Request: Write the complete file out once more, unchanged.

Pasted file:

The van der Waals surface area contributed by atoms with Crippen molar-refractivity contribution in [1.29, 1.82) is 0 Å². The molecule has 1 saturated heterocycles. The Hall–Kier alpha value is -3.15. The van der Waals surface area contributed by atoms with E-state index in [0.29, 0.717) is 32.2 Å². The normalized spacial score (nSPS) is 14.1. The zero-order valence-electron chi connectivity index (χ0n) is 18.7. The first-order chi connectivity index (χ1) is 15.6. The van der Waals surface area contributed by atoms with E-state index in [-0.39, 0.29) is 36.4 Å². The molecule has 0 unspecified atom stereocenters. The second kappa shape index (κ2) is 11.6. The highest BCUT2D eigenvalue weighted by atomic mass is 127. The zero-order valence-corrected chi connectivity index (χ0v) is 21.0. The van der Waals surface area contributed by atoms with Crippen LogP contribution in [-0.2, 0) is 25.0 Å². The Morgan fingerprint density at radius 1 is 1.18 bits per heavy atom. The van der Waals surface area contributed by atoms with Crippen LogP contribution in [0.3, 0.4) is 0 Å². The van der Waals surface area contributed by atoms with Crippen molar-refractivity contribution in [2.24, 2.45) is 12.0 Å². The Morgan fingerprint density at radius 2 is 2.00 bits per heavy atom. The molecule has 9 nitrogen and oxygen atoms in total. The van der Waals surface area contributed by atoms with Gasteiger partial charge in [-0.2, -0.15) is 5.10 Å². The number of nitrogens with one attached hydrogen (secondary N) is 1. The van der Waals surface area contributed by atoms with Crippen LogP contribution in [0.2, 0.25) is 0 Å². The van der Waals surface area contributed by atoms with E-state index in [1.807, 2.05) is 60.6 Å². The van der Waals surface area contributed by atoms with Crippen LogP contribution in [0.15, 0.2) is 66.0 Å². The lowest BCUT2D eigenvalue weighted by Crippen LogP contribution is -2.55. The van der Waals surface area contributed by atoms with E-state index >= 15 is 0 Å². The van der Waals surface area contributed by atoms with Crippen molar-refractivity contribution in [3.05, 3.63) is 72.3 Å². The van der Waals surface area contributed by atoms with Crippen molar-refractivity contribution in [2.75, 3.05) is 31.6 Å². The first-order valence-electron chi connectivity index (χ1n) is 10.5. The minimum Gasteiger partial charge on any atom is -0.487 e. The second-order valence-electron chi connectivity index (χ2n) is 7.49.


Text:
The van der Waals surface area contributed by atoms with Crippen molar-refractivity contribution in [1.29, 1.82) is 0 Å². The molecule has 1 saturated heterocycles. The Hall–Kier alpha value is -3.15. The van der Waals surface area contributed by atoms with E-state index in [0.29, 0.717) is 32.2 Å². The normalized spacial score (nSPS) is 14.1. The zero-order valence-electron chi connectivity index (χ0n) is 18.7. The first-order chi connectivity index (χ1) is 15.6. The van der Waals surface area contributed by atoms with E-state index in [-0.39, 0.29) is 36.4 Å². The molecule has 0 unspecified atom stereocenters. The second kappa shape index (κ2) is 11.6. The highest BCUT2D eigenvalue weighted by atomic mass is 127. The zero-order valence-corrected chi connectivity index (χ0v) is 21.0. The van der Waals surface area contributed by atoms with Crippen LogP contribution in [-0.2, 0) is 25.0 Å². The Morgan fingerprint density at radius 1 is 1.18 bits per heavy atom. The van der Waals surface area contributed by atoms with Crippen LogP contribution in [0.3, 0.4) is 0 Å². The van der Waals surface area contributed by atoms with Crippen molar-refractivity contribution in [2.24, 2.45) is 12.0 Å². The Morgan fingerprint density at radius 2 is 2.00 bits per heavy atom. The molecule has 9 nitrogen and oxygen atoms in total. The van der Waals surface area contributed by atoms with Gasteiger partial charge in [-0.2, -0.15) is 5.10 Å². The number of nitrogens with one attached hydrogen (secondary N) is 1. The van der Waals surface area contributed by atoms with Crippen LogP contribution in [0.2, 0.25) is 0 Å². The van der Waals surface area contributed by atoms with E-state index in [1.807, 2.05) is 60.6 Å². The van der Waals surface area contributed by atoms with Crippen LogP contribution in [0.15, 0.2) is 66.0 Å². The lowest BCUT2D eigenvalue weighted by Crippen LogP contribution is -2.55. The van der Waals surface area contributed by atoms with E-state index >= 15 is 0 Å². The van der Waals surface area contributed by atoms with Crippen molar-refractivity contribution in [3.05, 3.63) is 72.3 Å². The van der Waals surface area contributed by atoms with Crippen molar-refractivity contribution in [2.75, 3.05) is 31.6 Å². The first-order valence-electron chi connectivity index (χ1n) is 10.5. The minimum Gasteiger partial charge on any atom is -0.487 e. The second-order valence-electron chi connectivity index (χ2n) is 7.49.